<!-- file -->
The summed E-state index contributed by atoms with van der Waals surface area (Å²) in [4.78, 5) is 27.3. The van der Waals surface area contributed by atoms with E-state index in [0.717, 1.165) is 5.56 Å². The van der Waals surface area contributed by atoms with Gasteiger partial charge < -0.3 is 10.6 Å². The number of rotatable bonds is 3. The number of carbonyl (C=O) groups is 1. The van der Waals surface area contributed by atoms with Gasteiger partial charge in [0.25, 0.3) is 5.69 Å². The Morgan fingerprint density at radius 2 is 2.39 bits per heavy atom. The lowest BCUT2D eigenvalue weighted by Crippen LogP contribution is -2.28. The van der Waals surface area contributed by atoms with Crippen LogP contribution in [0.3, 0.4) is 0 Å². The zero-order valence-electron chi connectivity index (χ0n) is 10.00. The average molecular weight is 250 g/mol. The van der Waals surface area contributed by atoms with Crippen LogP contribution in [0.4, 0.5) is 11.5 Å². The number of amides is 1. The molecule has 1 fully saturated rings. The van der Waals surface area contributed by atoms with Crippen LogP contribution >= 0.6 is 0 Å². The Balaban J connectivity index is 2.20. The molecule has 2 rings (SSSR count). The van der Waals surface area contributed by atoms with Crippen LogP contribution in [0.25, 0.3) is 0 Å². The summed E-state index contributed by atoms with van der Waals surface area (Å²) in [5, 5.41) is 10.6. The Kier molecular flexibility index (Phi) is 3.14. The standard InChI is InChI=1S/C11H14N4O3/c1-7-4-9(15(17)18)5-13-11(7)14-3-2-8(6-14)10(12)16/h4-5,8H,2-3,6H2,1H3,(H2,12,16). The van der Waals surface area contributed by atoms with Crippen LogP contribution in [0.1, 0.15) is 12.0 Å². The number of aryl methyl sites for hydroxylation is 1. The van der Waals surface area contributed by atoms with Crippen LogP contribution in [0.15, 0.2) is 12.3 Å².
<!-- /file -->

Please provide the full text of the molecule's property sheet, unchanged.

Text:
The summed E-state index contributed by atoms with van der Waals surface area (Å²) in [4.78, 5) is 27.3. The van der Waals surface area contributed by atoms with E-state index in [0.717, 1.165) is 5.56 Å². The van der Waals surface area contributed by atoms with Gasteiger partial charge < -0.3 is 10.6 Å². The number of rotatable bonds is 3. The number of carbonyl (C=O) groups is 1. The van der Waals surface area contributed by atoms with Gasteiger partial charge in [0.25, 0.3) is 5.69 Å². The Morgan fingerprint density at radius 2 is 2.39 bits per heavy atom. The lowest BCUT2D eigenvalue weighted by Crippen LogP contribution is -2.28. The van der Waals surface area contributed by atoms with Crippen LogP contribution in [0.3, 0.4) is 0 Å². The zero-order valence-electron chi connectivity index (χ0n) is 10.00. The average molecular weight is 250 g/mol. The van der Waals surface area contributed by atoms with Crippen LogP contribution in [0.4, 0.5) is 11.5 Å². The number of amides is 1. The molecule has 1 fully saturated rings. The van der Waals surface area contributed by atoms with Crippen LogP contribution >= 0.6 is 0 Å². The Balaban J connectivity index is 2.20. The molecule has 2 rings (SSSR count). The van der Waals surface area contributed by atoms with Crippen LogP contribution in [0.25, 0.3) is 0 Å². The summed E-state index contributed by atoms with van der Waals surface area (Å²) in [5, 5.41) is 10.6. The Kier molecular flexibility index (Phi) is 3.14. The standard InChI is InChI=1S/C11H14N4O3/c1-7-4-9(15(17)18)5-13-11(7)14-3-2-8(6-14)10(12)16/h4-5,8H,2-3,6H2,1H3,(H2,12,16). The van der Waals surface area contributed by atoms with Crippen LogP contribution in [0.1, 0.15) is 12.0 Å². The number of aryl methyl sites for hydroxylation is 1. The van der Waals surface area contributed by atoms with Crippen LogP contribution in [0.15, 0.2) is 12.3 Å².